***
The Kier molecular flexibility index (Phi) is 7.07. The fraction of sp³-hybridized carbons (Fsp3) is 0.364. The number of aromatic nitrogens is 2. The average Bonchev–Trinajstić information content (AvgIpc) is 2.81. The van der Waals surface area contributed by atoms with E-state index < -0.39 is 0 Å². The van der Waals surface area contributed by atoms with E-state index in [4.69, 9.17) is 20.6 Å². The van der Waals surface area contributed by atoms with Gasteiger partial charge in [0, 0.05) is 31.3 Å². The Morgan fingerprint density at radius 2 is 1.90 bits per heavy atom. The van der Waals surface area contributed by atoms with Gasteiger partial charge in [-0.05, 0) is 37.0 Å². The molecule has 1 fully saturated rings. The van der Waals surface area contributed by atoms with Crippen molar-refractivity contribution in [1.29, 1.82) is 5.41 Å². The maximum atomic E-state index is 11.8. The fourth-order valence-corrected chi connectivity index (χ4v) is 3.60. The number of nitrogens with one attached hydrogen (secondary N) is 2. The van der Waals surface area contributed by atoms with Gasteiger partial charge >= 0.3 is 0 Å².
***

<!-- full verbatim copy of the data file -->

The Kier molecular flexibility index (Phi) is 7.07. The fraction of sp³-hybridized carbons (Fsp3) is 0.364. The number of aromatic nitrogens is 2. The average Bonchev–Trinajstić information content (AvgIpc) is 2.81. The van der Waals surface area contributed by atoms with E-state index < -0.39 is 0 Å². The van der Waals surface area contributed by atoms with E-state index in [4.69, 9.17) is 20.6 Å². The van der Waals surface area contributed by atoms with Gasteiger partial charge in [0, 0.05) is 31.3 Å². The Morgan fingerprint density at radius 2 is 1.90 bits per heavy atom. The van der Waals surface area contributed by atoms with Gasteiger partial charge in [-0.05, 0) is 37.0 Å². The molecule has 1 fully saturated rings. The van der Waals surface area contributed by atoms with Crippen molar-refractivity contribution in [1.29, 1.82) is 5.41 Å². The maximum atomic E-state index is 11.8. The fourth-order valence-corrected chi connectivity index (χ4v) is 3.60. The number of nitrogens with one attached hydrogen (secondary N) is 2. The van der Waals surface area contributed by atoms with Gasteiger partial charge >= 0.3 is 0 Å².